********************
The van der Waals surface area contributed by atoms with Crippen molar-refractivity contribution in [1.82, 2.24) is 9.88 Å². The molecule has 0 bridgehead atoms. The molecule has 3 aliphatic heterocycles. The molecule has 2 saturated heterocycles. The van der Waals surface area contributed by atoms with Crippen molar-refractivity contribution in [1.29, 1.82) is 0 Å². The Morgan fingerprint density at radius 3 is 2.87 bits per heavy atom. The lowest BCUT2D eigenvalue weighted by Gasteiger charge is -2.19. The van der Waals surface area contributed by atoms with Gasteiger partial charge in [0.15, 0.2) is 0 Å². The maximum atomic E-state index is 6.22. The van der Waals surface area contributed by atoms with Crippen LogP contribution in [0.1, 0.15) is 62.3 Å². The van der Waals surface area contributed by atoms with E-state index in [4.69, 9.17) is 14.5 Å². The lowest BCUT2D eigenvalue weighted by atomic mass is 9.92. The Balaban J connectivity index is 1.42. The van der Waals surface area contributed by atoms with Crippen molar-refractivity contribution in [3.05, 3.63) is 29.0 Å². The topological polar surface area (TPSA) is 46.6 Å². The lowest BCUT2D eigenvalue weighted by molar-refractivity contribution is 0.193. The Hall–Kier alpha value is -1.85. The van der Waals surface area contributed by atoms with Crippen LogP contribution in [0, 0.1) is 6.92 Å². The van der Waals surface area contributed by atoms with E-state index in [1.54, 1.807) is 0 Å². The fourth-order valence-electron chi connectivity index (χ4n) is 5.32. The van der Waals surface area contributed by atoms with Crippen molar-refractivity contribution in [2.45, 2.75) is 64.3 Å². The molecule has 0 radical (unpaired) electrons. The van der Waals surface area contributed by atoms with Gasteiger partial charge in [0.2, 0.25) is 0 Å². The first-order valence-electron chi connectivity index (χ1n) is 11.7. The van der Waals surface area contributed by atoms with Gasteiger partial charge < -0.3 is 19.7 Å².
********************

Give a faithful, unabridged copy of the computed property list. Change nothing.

The van der Waals surface area contributed by atoms with Crippen molar-refractivity contribution in [1.82, 2.24) is 9.88 Å². The molecule has 0 bridgehead atoms. The molecule has 3 aliphatic heterocycles. The molecule has 2 saturated heterocycles. The van der Waals surface area contributed by atoms with Crippen molar-refractivity contribution in [1.29, 1.82) is 0 Å². The Morgan fingerprint density at radius 3 is 2.87 bits per heavy atom. The lowest BCUT2D eigenvalue weighted by Gasteiger charge is -2.19. The van der Waals surface area contributed by atoms with Gasteiger partial charge in [0.15, 0.2) is 0 Å². The maximum atomic E-state index is 6.22. The van der Waals surface area contributed by atoms with Crippen LogP contribution in [0.1, 0.15) is 62.3 Å². The van der Waals surface area contributed by atoms with E-state index in [4.69, 9.17) is 14.5 Å². The lowest BCUT2D eigenvalue weighted by atomic mass is 9.92. The Balaban J connectivity index is 1.42. The van der Waals surface area contributed by atoms with Crippen molar-refractivity contribution in [3.05, 3.63) is 29.0 Å². The topological polar surface area (TPSA) is 46.6 Å². The lowest BCUT2D eigenvalue weighted by molar-refractivity contribution is 0.193. The Hall–Kier alpha value is -1.85. The van der Waals surface area contributed by atoms with Crippen LogP contribution in [0, 0.1) is 6.92 Å². The van der Waals surface area contributed by atoms with E-state index in [1.54, 1.807) is 0 Å². The fourth-order valence-electron chi connectivity index (χ4n) is 5.32. The van der Waals surface area contributed by atoms with Crippen molar-refractivity contribution in [2.45, 2.75) is 64.3 Å². The molecule has 0 radical (unpaired) electrons. The van der Waals surface area contributed by atoms with Gasteiger partial charge in [0.2, 0.25) is 0 Å². The first-order valence-electron chi connectivity index (χ1n) is 11.7. The van der Waals surface area contributed by atoms with Gasteiger partial charge < -0.3 is 19.7 Å².